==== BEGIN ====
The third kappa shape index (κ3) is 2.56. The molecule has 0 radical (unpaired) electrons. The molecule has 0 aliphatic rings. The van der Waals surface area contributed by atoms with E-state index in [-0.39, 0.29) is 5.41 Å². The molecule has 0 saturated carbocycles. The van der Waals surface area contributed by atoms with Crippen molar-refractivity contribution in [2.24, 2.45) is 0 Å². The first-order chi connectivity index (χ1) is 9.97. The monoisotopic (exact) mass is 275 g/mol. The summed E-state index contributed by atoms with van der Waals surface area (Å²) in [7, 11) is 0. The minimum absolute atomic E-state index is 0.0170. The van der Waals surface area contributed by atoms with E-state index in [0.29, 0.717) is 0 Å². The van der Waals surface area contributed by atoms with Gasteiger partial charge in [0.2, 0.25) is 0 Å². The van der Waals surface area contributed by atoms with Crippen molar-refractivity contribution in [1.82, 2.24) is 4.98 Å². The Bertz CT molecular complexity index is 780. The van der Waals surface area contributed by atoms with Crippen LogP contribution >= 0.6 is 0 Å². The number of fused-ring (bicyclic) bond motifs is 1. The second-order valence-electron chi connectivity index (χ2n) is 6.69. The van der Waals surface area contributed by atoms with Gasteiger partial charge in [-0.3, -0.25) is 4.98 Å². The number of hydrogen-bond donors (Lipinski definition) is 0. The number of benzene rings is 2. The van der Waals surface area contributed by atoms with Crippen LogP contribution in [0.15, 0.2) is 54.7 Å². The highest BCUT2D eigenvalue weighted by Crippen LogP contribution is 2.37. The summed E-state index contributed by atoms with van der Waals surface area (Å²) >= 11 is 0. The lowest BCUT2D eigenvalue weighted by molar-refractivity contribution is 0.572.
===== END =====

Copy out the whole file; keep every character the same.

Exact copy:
The third kappa shape index (κ3) is 2.56. The molecule has 0 radical (unpaired) electrons. The molecule has 0 aliphatic rings. The van der Waals surface area contributed by atoms with E-state index in [-0.39, 0.29) is 5.41 Å². The molecule has 0 saturated carbocycles. The van der Waals surface area contributed by atoms with Crippen molar-refractivity contribution in [2.24, 2.45) is 0 Å². The first-order chi connectivity index (χ1) is 9.97. The monoisotopic (exact) mass is 275 g/mol. The summed E-state index contributed by atoms with van der Waals surface area (Å²) in [7, 11) is 0. The minimum absolute atomic E-state index is 0.0170. The van der Waals surface area contributed by atoms with E-state index in [0.29, 0.717) is 0 Å². The van der Waals surface area contributed by atoms with Gasteiger partial charge in [0.2, 0.25) is 0 Å². The van der Waals surface area contributed by atoms with Crippen molar-refractivity contribution in [1.82, 2.24) is 4.98 Å². The Bertz CT molecular complexity index is 780. The van der Waals surface area contributed by atoms with Crippen LogP contribution >= 0.6 is 0 Å². The number of fused-ring (bicyclic) bond motifs is 1. The second-order valence-electron chi connectivity index (χ2n) is 6.69. The van der Waals surface area contributed by atoms with Gasteiger partial charge in [-0.3, -0.25) is 4.98 Å². The number of hydrogen-bond donors (Lipinski definition) is 0. The number of benzene rings is 2. The van der Waals surface area contributed by atoms with Crippen LogP contribution in [0.15, 0.2) is 54.7 Å². The highest BCUT2D eigenvalue weighted by Crippen LogP contribution is 2.37. The summed E-state index contributed by atoms with van der Waals surface area (Å²) >= 11 is 0. The lowest BCUT2D eigenvalue weighted by molar-refractivity contribution is 0.572.